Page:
I think it is somewhere in the vicinity, that it caps out somewhere in the $30,000 range, $25,000 or so, then it reduces down so that individuals making more than somewhere in the vicinity of $75,000 - I apologize, I am not the Finance Minister any more so I don't recall the exact cut-off point.

 

            The point of it is that, again, we have made those changes. So we certainly are not turning a blind eye to the concerns that the member has raised. We certainly recognize that and we have made thoughtful approaches. The member mentioned the concern about some of the employees' ability to purchase a home. That is why we have a number of initiatives both through initiatives of Community Services, in terms of focusing on moving forward with affordable housing. But also with initiatives to help people with their first home purchase, to help with the ability to get their down payment, which is often a big part of the challenge of becoming a home owner, is that first down payment contribution and so.

 

These are new programs this government is bringing forward to help people in those circumstances that the member cited so. Really, those things would not be possible if we continued to disproportionately put resources into compensation. If you look at when we came into government what the deficit was at that point in time, and you compare that to the 7.5 per cent of the previous collective agreement over 3 years, in that, net annual increase in costs over the term of that collective agreement across the public sector - somewhere in the vicinity of approximately $375 million each and every year, increased compensation, by the end of year three. That's $375 million that's not available to go towards those people in Nova Scotia and those programs and services and many of the things the member and her colleagues have been asking or encouraging the government to invest in, and that's the reality.

 

We have a finite amount of money available in the Province of Nova Scotia, as do other jurisdictions, to spend on. My colleague, the Minister of Education and Early Childhood Development last night in one of the bill debates made reference to our commitment and the approach that we are taking to fiscal management of this province and the importance that we put on managing our finances, you know, a concern that clearly is a clear distinction in the political philosophies and approaches between the member's political philosophy and approach to financial management and ours.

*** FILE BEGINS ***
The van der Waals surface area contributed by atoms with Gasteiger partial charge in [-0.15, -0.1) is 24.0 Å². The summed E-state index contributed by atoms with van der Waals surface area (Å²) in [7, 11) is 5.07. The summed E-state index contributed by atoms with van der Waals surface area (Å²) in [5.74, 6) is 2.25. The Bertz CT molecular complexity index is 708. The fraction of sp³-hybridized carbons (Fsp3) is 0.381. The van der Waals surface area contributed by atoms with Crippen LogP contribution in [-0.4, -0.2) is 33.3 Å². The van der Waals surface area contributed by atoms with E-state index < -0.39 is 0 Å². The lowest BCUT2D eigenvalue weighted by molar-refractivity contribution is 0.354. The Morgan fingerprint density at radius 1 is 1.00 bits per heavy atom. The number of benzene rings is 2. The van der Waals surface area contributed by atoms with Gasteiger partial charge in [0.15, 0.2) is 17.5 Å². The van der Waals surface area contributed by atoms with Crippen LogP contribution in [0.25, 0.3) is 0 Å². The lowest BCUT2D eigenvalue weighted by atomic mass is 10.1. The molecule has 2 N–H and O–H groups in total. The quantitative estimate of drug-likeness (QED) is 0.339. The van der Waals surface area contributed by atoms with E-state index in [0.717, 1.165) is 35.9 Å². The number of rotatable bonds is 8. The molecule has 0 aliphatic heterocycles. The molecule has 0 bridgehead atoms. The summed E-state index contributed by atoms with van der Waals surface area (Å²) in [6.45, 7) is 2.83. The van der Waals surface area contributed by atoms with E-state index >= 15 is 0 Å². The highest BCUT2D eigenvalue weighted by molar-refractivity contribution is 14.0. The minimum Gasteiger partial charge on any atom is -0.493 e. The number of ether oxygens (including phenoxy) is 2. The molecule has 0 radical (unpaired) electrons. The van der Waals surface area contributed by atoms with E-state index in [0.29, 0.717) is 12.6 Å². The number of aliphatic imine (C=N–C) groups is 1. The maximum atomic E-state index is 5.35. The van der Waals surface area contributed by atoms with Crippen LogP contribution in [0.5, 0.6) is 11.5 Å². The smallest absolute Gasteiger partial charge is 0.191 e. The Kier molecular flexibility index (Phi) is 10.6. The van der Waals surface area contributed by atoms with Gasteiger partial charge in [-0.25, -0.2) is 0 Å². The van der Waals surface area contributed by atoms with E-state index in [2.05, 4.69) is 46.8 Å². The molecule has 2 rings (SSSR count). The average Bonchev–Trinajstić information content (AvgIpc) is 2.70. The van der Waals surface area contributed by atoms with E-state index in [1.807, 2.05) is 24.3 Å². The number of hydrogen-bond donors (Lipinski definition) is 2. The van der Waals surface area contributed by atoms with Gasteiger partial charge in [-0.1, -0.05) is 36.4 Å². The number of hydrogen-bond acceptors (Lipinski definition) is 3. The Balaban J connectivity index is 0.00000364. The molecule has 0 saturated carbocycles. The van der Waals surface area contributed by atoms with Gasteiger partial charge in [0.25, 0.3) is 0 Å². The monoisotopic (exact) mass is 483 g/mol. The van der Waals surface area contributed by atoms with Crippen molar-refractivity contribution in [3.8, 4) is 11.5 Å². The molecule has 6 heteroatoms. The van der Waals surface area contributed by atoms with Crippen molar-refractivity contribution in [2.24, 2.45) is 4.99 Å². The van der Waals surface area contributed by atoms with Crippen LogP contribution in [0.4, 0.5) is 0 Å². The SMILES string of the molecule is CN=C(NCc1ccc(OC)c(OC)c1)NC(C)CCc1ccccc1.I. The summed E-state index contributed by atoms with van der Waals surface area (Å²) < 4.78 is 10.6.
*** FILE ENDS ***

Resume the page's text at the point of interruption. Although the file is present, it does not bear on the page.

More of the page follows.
The reality is, Mr. Chairman, we spend almost $900 million each and every year to pay for our debt. That is our debt-servicing cost. If you break down the provincial budget, you will see that the fourth largest expense by department, if you are breaking it down by department, is our debt-servicing cost. That means the Health and Wellness which we're focused on here today is the single largest item, over 40 per cent of the budget, followed by Education at over $1 billion and, then, Community Services which is only slightly higher than our debt-servicing cost.

 

I think something that many Nova Scotians, as surprised as they may be that from a departmental perspective, in fact, our debt-servicing cost is essentially the same amount of money that we spend in health care on physician services. In fact, it's actually more. I believe physician services was $880 million and we're talking about that same amount towards debt.

 

            So, where did that debt come from? Well, 60 per cent of that debt, so, 60 per cent of our financing costs if we're to break it down that way, comes from past governments who lived outside of their means. So, of the $900 million, 60 per cent of that amount, each and every year that we are paying, is as a result of goods and services consumed by those who came before us, because governments and people sitting in this Legislature made the decision and took the decision from my children. The Minister of Education and Early Childhood Development did an introduction this morning of his young daughter up in gallery, only eight months old. Is it fair or appropriate for a government of any political stripe to make decisions, to consume programs and services today that that child will have to pay for tomorrow, that the decisions and the priorities of where government should be spending when that child is our age in this Legislature, is that the appropriate way to manage our finances?

 

I can appreciate the concern indeed. This government shares the concerns being raised by the member opposite, but we approach them very differently and, so, again, I think it's incumbent to recognize that this question about deficit financing or not, or living within our means, that is a very big distinction and I'd remind that member, as well, that, through that process, we did have an election both in 2013 and again in 2017 and the people of Nova Scotia have spoken and they recognize that the approach and the fiscal management in Nova Scotia to ensure that we live within our means is a priority of Nova Scotians. So, what it means is that the decisions that we have to talk about here and the priorities of where we put our resources, has to do with living within our means. So, it's starting with we have a finite amount of money. How do we target those resources and, as I've already demonstrated to the member on those concerns that she raised, for those people who need supports, that this government has been making smart, strategic investments to support those individuals going through.